So far as I know, no people or culture has welcomed informers. Betrayal is a very black act, and it is worse when the people betrayed have put their trust in the informer. Denunciation was an evil encouraged by regimes like the Spanish Inquisition, or the reigns of terror of Robespierre, Stalin and Hitler. Few people deserve denunciation, and a regime that not just encouraged denunciation but enforced it would be Un-American. It is therefore odd that the body that did just that in the U S in the 1950’s lives in infamy as the House of Un-American Activities Committee.
During one of those communal nervous breakdowns that the U S undergoes now and then, people got scared of communists, and a black list was prepared to deny work to suspected communists in the film industry. People would then be compelled by subpoena to attend this form of inquisition conducted by McCarthy at the HUAC and be required to inform on people, including mates. If they refused, they could be jailed for contempt of Congress. They had committed no previous crime. They were not even suspected of committing a crime. They were suspected of holding political views that the majority did not favour. If ever the word Un-American could be used decently, it would be to describe this despoliation of due process.
Yet it went on, and some prospered under it. One upcoming politician made his name as one of the witch-hunting ferrets. Another prominent union official ratted on his members and was a stool pigeon for the FBI. The first was Richard Nixon. The second was Ronald Reagan. Both became two term presidents, and the second is still held in some regard even though he was a rat. American politics are, after all, very different. As I remarked elsewhere about Arthur Miller, who wrote The Crucible:
The failure of due process before the HUAC takes your breath away, but it got worse before the courts. When people were charged with contempt for refusing to answer, the trials did not take long. The prosecution called expert evidence. They called an ‘expert on Communism’ to testify that the accused had been under ‘communist discipline’. When Miller’s counsel announced he was going to call his expert to say that Miller had not been under discipline of the Communist Party, Miller noticed ‘that from then on a negative electricity began flowing toward me from the bench and the government table.’ Miller thought his expert was good, ‘but obviously the tracks were laid and the train was going to its appointed station no matter what.’ The nation that would have been entitled to see itself as having the most advanced constitutional protection of civil rights on earth had been scared out of its senses by a big bad bear that existed mostly in the minds of the tormented.
All this is looked at in the film Trumbo, about a prominent writer on the black list. The film was too much of the black hats v white hats and too hammed up for my taste, and it is too long, but it is an important story.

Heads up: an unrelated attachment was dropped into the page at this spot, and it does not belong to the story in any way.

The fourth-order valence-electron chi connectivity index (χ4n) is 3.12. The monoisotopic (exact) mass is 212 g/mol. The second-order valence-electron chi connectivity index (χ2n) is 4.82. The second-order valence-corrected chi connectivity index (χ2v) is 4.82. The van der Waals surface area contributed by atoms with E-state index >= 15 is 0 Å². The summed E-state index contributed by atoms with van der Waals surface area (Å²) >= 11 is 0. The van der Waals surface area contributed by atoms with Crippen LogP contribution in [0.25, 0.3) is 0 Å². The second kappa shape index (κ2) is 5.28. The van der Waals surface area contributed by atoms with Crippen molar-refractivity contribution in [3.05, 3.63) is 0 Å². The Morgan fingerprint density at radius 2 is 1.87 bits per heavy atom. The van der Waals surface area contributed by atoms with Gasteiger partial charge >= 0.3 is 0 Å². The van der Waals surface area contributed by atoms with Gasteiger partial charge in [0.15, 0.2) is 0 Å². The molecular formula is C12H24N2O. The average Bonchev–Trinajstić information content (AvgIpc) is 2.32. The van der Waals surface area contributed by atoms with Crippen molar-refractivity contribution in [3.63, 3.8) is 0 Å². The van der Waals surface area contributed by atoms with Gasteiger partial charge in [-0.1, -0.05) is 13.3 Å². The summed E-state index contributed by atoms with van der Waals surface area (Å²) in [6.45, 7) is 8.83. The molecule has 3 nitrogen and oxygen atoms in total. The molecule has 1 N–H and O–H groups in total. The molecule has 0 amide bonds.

And the film touches on another weakness of the American legal system that we have been reminded of recently. Their Supreme Court is appallingly political, and death can change the numbers and the legal climate. Trumbo and others were advised that they would succeed in the Supreme Court. But a judge on their side died, so they had to go to jail. That form of lottery is not how the justice system should work. And you wonder why a nation that wears its Christianity on its sleeve wanted to jail people for refusing to commit the crime of Judas.
The film Goya is one of those events that make you wonder why we didn’t think of it before. You take a great painter, and put him up on the big screen, so that we can get up face to face with genius and see the brushwork in action. The results are wonderful. The film follows the documentary style of movies on Mozart and Beethoven, but the show is about the paintings. You get close to the mystery. For example, the painting of the Duke of Wellington is not a portrait of an imperious general – it is a portrait of a man who knows what apprehension, if not fear, is. It is so different to portraits of Napoleon. They were very different. Wellington was not prodigal with the lives of his men. Nor was he bent on wars of expansion.
According to the movie, Goya taught himself how to paint. That is humbling.
I have just reread Orwell’s Down and Out in Paris and London. I read a fair chunk of it while undergoing the ritual humiliation of delay in a doctor’s waiting room. One phrase caught my eye. He refers to an ‘embittered atheist’ – ‘the sort of atheist who does not so much disbelieve in God as personally dislike Him.’ I’ve seen a few of those – and you get them now politically with people who loathe what they call ‘liberalism’. The Tory Party in the UK and the Republican Party in the U S are disintegrating because they cover too wide a field. There are rumblings about that here from some Looney Tunes, but we don’t take ideology seriously – and thank God for that.